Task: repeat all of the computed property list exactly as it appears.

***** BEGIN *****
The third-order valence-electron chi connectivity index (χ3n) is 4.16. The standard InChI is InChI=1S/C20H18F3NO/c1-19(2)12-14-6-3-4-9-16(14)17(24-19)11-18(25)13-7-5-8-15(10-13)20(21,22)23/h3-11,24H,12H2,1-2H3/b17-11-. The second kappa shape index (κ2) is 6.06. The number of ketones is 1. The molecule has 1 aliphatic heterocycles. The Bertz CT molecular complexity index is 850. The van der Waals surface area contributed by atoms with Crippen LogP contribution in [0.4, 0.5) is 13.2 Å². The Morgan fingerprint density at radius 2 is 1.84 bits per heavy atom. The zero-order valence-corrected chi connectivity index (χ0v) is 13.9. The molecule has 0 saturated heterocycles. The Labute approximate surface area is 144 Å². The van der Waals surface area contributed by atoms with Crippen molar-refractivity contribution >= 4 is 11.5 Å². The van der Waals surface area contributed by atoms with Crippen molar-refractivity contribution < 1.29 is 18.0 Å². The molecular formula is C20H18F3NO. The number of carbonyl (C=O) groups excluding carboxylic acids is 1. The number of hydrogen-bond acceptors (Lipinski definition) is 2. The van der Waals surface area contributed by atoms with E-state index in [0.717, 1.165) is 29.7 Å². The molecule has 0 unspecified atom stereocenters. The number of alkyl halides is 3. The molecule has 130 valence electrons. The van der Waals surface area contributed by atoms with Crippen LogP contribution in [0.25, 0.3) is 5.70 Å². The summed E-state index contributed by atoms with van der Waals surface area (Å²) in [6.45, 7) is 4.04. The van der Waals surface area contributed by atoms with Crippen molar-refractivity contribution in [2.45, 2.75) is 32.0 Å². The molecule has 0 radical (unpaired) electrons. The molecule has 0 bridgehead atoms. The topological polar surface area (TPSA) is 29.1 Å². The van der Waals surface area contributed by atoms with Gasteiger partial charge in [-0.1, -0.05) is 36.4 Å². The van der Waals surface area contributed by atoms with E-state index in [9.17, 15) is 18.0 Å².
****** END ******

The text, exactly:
The third-order valence-electron chi connectivity index (χ3n) is 4.16. The standard InChI is InChI=1S/C20H18F3NO/c1-19(2)12-14-6-3-4-9-16(14)17(24-19)11-18(25)13-7-5-8-15(10-13)20(21,22)23/h3-11,24H,12H2,1-2H3/b17-11-. The second kappa shape index (κ2) is 6.06. The number of ketones is 1. The molecule has 1 aliphatic heterocycles. The Bertz CT molecular complexity index is 850. The van der Waals surface area contributed by atoms with Crippen LogP contribution in [0.4, 0.5) is 13.2 Å². The Morgan fingerprint density at radius 2 is 1.84 bits per heavy atom. The zero-order valence-corrected chi connectivity index (χ0v) is 13.9. The molecule has 0 saturated heterocycles. The Labute approximate surface area is 144 Å². The van der Waals surface area contributed by atoms with Crippen molar-refractivity contribution >= 4 is 11.5 Å². The van der Waals surface area contributed by atoms with Crippen molar-refractivity contribution < 1.29 is 18.0 Å². The molecular formula is C20H18F3NO. The number of carbonyl (C=O) groups excluding carboxylic acids is 1. The number of hydrogen-bond acceptors (Lipinski definition) is 2. The van der Waals surface area contributed by atoms with E-state index in [0.717, 1.165) is 29.7 Å². The molecule has 0 unspecified atom stereocenters. The number of alkyl halides is 3. The molecule has 130 valence electrons. The van der Waals surface area contributed by atoms with Crippen LogP contribution in [0.25, 0.3) is 5.70 Å². The summed E-state index contributed by atoms with van der Waals surface area (Å²) in [6.45, 7) is 4.04. The van der Waals surface area contributed by atoms with Crippen molar-refractivity contribution in [2.45, 2.75) is 32.0 Å². The molecule has 0 radical (unpaired) electrons. The molecule has 0 bridgehead atoms. The topological polar surface area (TPSA) is 29.1 Å². The van der Waals surface area contributed by atoms with Gasteiger partial charge in [-0.1, -0.05) is 36.4 Å². The van der Waals surface area contributed by atoms with E-state index in [9.17, 15) is 18.0 Å².